Liverpool should position itself as an international ‘social city region’, according to a major new report by the University of Liverpool’s Heseltine Institute for Public Policy and Practice.
The Institute’s Dr Alan Southern and Dr Matt Thompson, alongside social investor, Helen Heap of Seebohm Hill, analysed the scale, scope and value of the social economy to the region between October 2016 and June this year.
They found that, in Liverpool alone, there are 696 social organisations, employing 18,500 people, generating £1.5 billion of revenue and holding net assets worth £2.9 billion.
Across the whole city region, there are 1,400 social organisations, accounting for 2.2% of all registered companies.
Dr Southern said: “There is clearly huge potential for the Liverpool City Region social economy to generate jobs, and to offer solutions in helping resolve the region’s many challenges, if given the right support from government, the necessary governance capacity and the tools to help it grow.”
The report authors define the social economy as charities, social enterprises, cooperatives and self-help initiatives that produce and distribute goods and services. The category includes ‘anchor’ institutions such as universities and housing associations who hold a clear social purpose and are “able to spend their revenues, procure services and deliver contracts in ways that make the whole economy more social”.
Crucially, they are organisations independent of the public sector who hold a “social objective” as their primary purpose, rather than private profit.
To help support the development of a thriving social economy, the report urges policy makers to adopt what they call a “3G Approach”, which stands for Government, Governance and Growth.
Among the recommendations for Government is the appointment of a Lead for Social Economy and the development of a Social Value Framework within the Liverpool City Region Combined Authority, as well as the creation of a Land Bank Database “of all publicly-owned assets across the city region that community groups or social entrepreneurs can utilise in order to exercise their Community Rights to bid for or to challenge the sale of public assets (Localism Act 2011).”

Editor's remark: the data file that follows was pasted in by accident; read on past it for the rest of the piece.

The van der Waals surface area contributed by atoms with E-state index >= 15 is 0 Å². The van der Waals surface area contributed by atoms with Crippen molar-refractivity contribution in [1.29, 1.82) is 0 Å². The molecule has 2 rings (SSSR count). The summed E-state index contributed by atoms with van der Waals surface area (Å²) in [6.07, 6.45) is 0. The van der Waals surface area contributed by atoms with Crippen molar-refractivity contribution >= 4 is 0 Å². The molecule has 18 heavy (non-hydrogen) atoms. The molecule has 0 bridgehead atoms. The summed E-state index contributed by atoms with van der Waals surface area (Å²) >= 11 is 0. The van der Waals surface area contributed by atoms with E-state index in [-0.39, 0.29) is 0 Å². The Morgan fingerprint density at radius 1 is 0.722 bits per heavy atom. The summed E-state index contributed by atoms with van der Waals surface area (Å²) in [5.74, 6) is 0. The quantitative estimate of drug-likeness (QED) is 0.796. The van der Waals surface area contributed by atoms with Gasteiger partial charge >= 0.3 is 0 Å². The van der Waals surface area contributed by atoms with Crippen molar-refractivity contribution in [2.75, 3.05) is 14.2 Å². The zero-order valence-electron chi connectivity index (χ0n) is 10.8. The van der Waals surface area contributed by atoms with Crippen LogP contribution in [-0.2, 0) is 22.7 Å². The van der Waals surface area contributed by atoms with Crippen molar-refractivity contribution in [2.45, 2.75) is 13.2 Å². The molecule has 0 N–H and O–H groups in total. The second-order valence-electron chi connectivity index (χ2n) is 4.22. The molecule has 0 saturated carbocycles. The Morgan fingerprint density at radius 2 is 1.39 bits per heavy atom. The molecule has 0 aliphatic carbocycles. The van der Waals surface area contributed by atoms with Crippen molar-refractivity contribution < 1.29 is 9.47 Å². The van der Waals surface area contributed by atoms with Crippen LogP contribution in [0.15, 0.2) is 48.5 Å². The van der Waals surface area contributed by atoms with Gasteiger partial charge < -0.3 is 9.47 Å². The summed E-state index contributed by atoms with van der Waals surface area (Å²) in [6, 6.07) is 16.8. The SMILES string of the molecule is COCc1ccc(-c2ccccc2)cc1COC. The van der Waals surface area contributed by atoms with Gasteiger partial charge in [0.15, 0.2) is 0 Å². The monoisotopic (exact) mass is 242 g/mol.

To provide effective Governance, a number of networks should be established serving community anchor organisations and procurement practice, alongside a digital platform that allows peer-to-peer interaction between users and stakeholders. A ‘network of networks’ will deliver “an effective institutional infrastructure organisation”.
For Growth, the report recommends the establishment of a Social Economy Fund, to provide financial infrastructure; a Social Economy Database, to build up city region ‘solidarity markets’; and a Social Economy Framework, which could consider how to invest a proposed 1% of local authority procurement budgets into a public service innovation seed fund.
Policy makers are also urged to consider how to replicate the success of Baltic Creative CIC and Beautiful Ideas Co. as well as renting out publicly-owned buildings at pepper-corn rates to social organisations.
Report co-author, Helen Heap, who co-founded and is CEO of Seebohm Hill Ltd, a Liverpool-based social investment consultancy, said: “A healthy social economy is an essential ingredient in the delivery of any economic growth strategy. This research provides hard data and practical suggestions on how we can support more social organisations to deliver the economic and social value they are capable of.”
Mayor of Liverpool City Region, Steve Rotheram said: “The social economy is a cog in the machine which keeps our society ticking over. This is particularly true in Liverpool City Region – a region with a rich history of social innovation, which continues to this day.
“The report provides a unique insight into the existing value of the social economy to our City Region and shows the clear potential to achieve even more when it comes to jobs, growth and social value.
“I look forward to working with all arms of the social economy to make this a reality in the years ahead.”
The Scale, Scope and Value of the Liverpool City Region Social Economy report is being launched at Rathbone Hall, in the Port of Liverpool Building, on Thursday November 9 between 10am and 12.30pm. Speakers include Liverpool City region Mayor, Steve Rotheram; Mark Basnett, Managing Director, LCR Local Enterprise Partnership and representatives from social businesses including Homebaked, as well as report authors.
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